Social media engagement can benefit children, but overexposure is a slippery slope, suggest the findings of a new study.
The report, published by the Education Policy Institute, found that moderate use of social media can possess “a beneficial impact on wellbeing.”
However, “extreme internet users”—classified as those spending more than six hours online per day—face increased risk of cyber bullying and exposure to harmful content. And the number of extreme users is climbing; in the UK, for example, more than one-third of teenagers fall under this category.
According to the study, extreme users were nearly three times as likely to be cyber bullied than moderate users. But the report suggests that simply limiting internet time may be counterproductive. Instead, it is “vital” to equip teens with sufficient digital skills to build resilience and awareness of the risks.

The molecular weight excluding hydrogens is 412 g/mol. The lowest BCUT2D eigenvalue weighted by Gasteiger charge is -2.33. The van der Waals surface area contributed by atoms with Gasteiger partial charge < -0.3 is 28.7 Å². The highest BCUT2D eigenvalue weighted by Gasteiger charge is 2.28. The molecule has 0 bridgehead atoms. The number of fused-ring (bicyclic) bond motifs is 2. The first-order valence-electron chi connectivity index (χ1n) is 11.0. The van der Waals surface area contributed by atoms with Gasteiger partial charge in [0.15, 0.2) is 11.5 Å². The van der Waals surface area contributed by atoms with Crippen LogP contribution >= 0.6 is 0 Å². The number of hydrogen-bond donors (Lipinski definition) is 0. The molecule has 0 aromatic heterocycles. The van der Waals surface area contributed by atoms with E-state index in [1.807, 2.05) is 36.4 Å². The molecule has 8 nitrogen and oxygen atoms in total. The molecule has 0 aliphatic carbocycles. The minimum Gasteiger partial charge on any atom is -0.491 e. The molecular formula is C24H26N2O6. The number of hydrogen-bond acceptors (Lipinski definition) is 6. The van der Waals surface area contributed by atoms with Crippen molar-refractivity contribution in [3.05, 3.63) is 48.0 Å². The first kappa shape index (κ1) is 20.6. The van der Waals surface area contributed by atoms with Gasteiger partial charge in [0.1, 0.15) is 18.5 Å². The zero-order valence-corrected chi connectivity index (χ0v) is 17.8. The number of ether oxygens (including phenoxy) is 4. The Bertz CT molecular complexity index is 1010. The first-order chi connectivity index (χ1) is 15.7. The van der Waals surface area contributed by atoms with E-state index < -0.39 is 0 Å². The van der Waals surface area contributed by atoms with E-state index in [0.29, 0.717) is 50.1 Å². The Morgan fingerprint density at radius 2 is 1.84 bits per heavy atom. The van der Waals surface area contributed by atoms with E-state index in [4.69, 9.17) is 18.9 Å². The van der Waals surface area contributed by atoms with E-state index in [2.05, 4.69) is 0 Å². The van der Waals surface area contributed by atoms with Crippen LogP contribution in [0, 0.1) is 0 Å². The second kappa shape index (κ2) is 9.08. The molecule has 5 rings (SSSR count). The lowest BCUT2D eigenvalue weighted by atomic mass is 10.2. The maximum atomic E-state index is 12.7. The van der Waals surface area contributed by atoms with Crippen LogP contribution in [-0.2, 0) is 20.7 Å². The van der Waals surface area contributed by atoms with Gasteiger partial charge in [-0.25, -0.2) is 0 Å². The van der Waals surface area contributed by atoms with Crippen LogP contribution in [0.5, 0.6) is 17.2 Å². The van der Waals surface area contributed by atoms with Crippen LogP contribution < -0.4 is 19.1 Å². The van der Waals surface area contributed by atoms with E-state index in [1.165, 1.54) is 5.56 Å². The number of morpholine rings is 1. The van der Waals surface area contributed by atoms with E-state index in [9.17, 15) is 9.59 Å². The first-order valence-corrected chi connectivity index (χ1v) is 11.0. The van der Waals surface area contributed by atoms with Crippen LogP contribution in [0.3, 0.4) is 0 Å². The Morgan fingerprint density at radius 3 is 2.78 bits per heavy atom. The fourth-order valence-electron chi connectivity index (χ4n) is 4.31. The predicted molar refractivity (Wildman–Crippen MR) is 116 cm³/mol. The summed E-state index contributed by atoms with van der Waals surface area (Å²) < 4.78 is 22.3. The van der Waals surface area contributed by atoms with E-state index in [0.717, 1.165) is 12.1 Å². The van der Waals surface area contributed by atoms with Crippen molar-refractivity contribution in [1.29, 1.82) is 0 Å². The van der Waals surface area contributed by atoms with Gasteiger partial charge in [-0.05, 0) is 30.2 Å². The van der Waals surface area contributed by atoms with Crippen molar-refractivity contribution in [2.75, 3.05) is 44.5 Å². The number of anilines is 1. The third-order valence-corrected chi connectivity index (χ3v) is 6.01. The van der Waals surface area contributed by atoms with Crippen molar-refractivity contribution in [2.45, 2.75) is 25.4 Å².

The report also points out that while there is a negative link between excessive social media use and mental wellbeing, it has not yet been proven that the internet use itself is the direct cause. It’s important, then, not to restrict internet usage, but to empower youth to navigate the internet in a safe and healthy way. After all, social media is not going anywhere any time soon, so fighting it is a futile battle.